All data on the intra-European transport used in this study refer to NUTS2-regions. A distinction between cargo that has arrived at and is being distributed from the local harbor and goods that have been produced within the region itself cannot be made. Hence, the larger a NUTS2-region close to one harbor is, the more uncertainty exists regarding the provenance of goods exported out of it. We identified the proportion of cargo coming from regions within the global distribution of Ae. albopictus for each European harbor. In this way, we estimate the risks connected to the inland transport coming from individual European harbors. However, data are not available to select certain types of goods that are preferably associated with the spread of Ae. albopictus (for instance used tires and “lucky bamboo”) and to track their distribution.
The results of this study are limited by the fact that qualitative and quantitative data on transport via roads could not be accessed at the required spatial resolution (NUTS2 level data for both source- and destination-regions). Similar data of broader resolution (country level for source- and NUTS2 level for destination-regions) does exist, but only small parts of it are publicly available at Eurostat while the major part is classified as “confidential”. Consequently, there is the main branch of intra EU transport missing. Nevertheless the approach presented here indicates how to identify and prioritize European hotspots for vector’s establishment by taking into account freight transport by train and inland waterways and the climate suitability.
Apart from harbors, there are of course other potential sources for introduction. Airports are omitted from this study for the simple reason that they usually have no connection to inland waterway transport systems, and while they are often connected to railway systems, these air-rail links are seldom used for freight but rather passenger transport . Air freight amounts to less than 0.4% of the cargo handled at harbors and includes also a large proportion of mail transport which could not be separated from freight transport. Also, the distribution of already established populations of Ae. albopictus in Europe was not considered in this pilot study. In the future, this could be done with small modifications to the workflow presented here, with missing data for road transport remaining the main obstacle.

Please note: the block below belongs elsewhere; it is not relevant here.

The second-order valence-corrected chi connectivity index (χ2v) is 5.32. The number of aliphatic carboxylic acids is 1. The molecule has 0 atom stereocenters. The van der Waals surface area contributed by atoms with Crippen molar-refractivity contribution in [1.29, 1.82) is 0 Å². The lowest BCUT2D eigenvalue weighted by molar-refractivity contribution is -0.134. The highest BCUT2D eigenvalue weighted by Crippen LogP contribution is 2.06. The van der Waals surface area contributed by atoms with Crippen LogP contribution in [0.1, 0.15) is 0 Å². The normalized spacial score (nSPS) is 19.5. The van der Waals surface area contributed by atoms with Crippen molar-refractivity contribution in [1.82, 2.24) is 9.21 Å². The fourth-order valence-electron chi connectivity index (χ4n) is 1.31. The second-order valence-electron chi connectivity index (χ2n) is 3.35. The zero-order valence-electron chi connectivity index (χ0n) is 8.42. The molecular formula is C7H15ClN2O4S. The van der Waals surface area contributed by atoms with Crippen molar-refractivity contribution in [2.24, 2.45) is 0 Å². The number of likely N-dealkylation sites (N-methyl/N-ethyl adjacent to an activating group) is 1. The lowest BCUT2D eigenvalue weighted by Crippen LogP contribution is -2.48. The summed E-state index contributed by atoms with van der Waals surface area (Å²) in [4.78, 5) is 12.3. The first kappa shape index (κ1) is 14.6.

Anthropogenic infrastructure and transport cannot be ignored when modeling the potential spread of disease vectors. Especially the gates of import and the networks of distribution must be considered. The physical habitat requirements of invasive arthropod disease vectors are often quite simple. In case of the Asian tiger mosquito (Ae. albopictus) any kind of freshwater body and even small volumes suffice for larval and pupae development. This indicates that anthropogenic introduction and passive long-distance transport of such a potentially harmful insect must be avoided. In this study we make a first step to improve species distribution models for these vectors. This will help to conduct efficient monitoring activities.
Stephanie M. Thomas and Nils B. Tjaden received financial support from the Bavarian State Ministry of the Environment and Public Health (Project: ZKL01Abt7_60875). This publication was funded by the German Research Foundation (DFG) and the University of Bayreuth in the funding programme Open Access Publishing. The funders had no role in study design, data collection and analysis, decision to publish, or preparation of the manuscript.
Carl Beierkuhnlein and Stephanie Thomas developed the idea for the specific analysis. Nils Tjaden, Sanne van den Bos and Stephanie Thomas practised the analysis and prepared figures. Stephanie Thomas, Nils Tjaden and Carl Beierkuhnlein contributed to the manuscript and commented on drafts critically. Stephanie Thomas edited the final version of this paper.
Conflicts of Interest
The authors declare no conflict of interest.